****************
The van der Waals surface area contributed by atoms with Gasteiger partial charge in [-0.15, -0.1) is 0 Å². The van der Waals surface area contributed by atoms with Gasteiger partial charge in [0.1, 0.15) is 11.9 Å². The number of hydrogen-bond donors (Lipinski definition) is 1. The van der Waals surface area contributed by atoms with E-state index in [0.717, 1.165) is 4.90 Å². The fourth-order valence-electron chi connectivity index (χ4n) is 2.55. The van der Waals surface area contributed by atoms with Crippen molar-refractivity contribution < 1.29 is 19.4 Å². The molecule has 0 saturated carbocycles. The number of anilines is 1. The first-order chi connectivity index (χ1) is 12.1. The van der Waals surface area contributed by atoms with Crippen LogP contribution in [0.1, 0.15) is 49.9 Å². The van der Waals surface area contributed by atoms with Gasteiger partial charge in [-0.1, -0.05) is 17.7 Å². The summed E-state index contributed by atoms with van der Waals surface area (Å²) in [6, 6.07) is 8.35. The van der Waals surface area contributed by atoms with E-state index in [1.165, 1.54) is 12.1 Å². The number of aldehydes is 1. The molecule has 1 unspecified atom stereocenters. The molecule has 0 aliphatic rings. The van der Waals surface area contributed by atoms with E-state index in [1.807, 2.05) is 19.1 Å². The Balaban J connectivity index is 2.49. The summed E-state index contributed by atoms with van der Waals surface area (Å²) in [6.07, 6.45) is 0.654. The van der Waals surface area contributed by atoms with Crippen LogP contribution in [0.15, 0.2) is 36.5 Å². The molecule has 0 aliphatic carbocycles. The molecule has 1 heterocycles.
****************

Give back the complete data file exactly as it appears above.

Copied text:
The van der Waals surface area contributed by atoms with Gasteiger partial charge in [-0.15, -0.1) is 0 Å². The van der Waals surface area contributed by atoms with Gasteiger partial charge in [0.1, 0.15) is 11.9 Å². The number of hydrogen-bond donors (Lipinski definition) is 1. The van der Waals surface area contributed by atoms with E-state index in [0.717, 1.165) is 4.90 Å². The fourth-order valence-electron chi connectivity index (χ4n) is 2.55. The van der Waals surface area contributed by atoms with Crippen molar-refractivity contribution < 1.29 is 19.4 Å². The molecule has 0 saturated carbocycles. The number of anilines is 1. The first-order chi connectivity index (χ1) is 12.1. The van der Waals surface area contributed by atoms with Crippen LogP contribution in [0.1, 0.15) is 49.9 Å². The van der Waals surface area contributed by atoms with Gasteiger partial charge in [-0.1, -0.05) is 17.7 Å². The summed E-state index contributed by atoms with van der Waals surface area (Å²) in [6, 6.07) is 8.35. The van der Waals surface area contributed by atoms with E-state index in [1.165, 1.54) is 12.1 Å². The number of aldehydes is 1. The molecule has 1 unspecified atom stereocenters. The molecule has 0 aliphatic rings. The van der Waals surface area contributed by atoms with E-state index in [1.807, 2.05) is 19.1 Å². The Balaban J connectivity index is 2.49. The summed E-state index contributed by atoms with van der Waals surface area (Å²) in [6.07, 6.45) is 0.654. The van der Waals surface area contributed by atoms with Crippen LogP contribution in [0.15, 0.2) is 36.5 Å². The molecule has 0 aliphatic carbocycles. The molecule has 1 heterocycles.